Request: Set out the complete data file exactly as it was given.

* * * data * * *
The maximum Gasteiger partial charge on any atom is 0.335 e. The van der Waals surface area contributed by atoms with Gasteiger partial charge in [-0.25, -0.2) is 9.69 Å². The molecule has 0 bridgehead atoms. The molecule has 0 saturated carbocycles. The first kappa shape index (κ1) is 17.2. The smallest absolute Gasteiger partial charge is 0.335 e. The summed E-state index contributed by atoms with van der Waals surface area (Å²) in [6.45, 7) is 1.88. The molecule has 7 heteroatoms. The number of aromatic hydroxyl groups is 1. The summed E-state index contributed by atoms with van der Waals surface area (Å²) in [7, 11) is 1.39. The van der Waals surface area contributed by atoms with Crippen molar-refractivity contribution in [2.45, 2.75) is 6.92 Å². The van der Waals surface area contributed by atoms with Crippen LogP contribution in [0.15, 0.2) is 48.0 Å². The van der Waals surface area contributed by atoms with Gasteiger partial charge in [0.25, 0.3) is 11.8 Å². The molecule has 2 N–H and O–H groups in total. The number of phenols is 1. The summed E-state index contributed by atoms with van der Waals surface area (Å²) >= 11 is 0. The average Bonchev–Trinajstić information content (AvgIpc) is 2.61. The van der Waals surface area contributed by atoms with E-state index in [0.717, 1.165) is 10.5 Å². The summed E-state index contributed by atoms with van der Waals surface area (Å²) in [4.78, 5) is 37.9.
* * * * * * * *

The maximum Gasteiger partial charge on any atom is 0.335 e. The van der Waals surface area contributed by atoms with Gasteiger partial charge in [-0.25, -0.2) is 9.69 Å². The molecule has 0 bridgehead atoms. The molecule has 0 saturated carbocycles. The first kappa shape index (κ1) is 17.2. The smallest absolute Gasteiger partial charge is 0.335 e. The summed E-state index contributed by atoms with van der Waals surface area (Å²) in [6.45, 7) is 1.88. The molecule has 7 heteroatoms. The number of aromatic hydroxyl groups is 1. The summed E-state index contributed by atoms with van der Waals surface area (Å²) in [7, 11) is 1.39. The van der Waals surface area contributed by atoms with Crippen molar-refractivity contribution in [2.45, 2.75) is 6.92 Å². The van der Waals surface area contributed by atoms with Crippen LogP contribution in [0.15, 0.2) is 48.0 Å². The van der Waals surface area contributed by atoms with Gasteiger partial charge in [0.25, 0.3) is 11.8 Å². The molecule has 2 N–H and O–H groups in total. The number of phenols is 1. The summed E-state index contributed by atoms with van der Waals surface area (Å²) >= 11 is 0. The average Bonchev–Trinajstić information content (AvgIpc) is 2.61. The van der Waals surface area contributed by atoms with E-state index in [0.717, 1.165) is 10.5 Å². The summed E-state index contributed by atoms with van der Waals surface area (Å²) in [4.78, 5) is 37.9.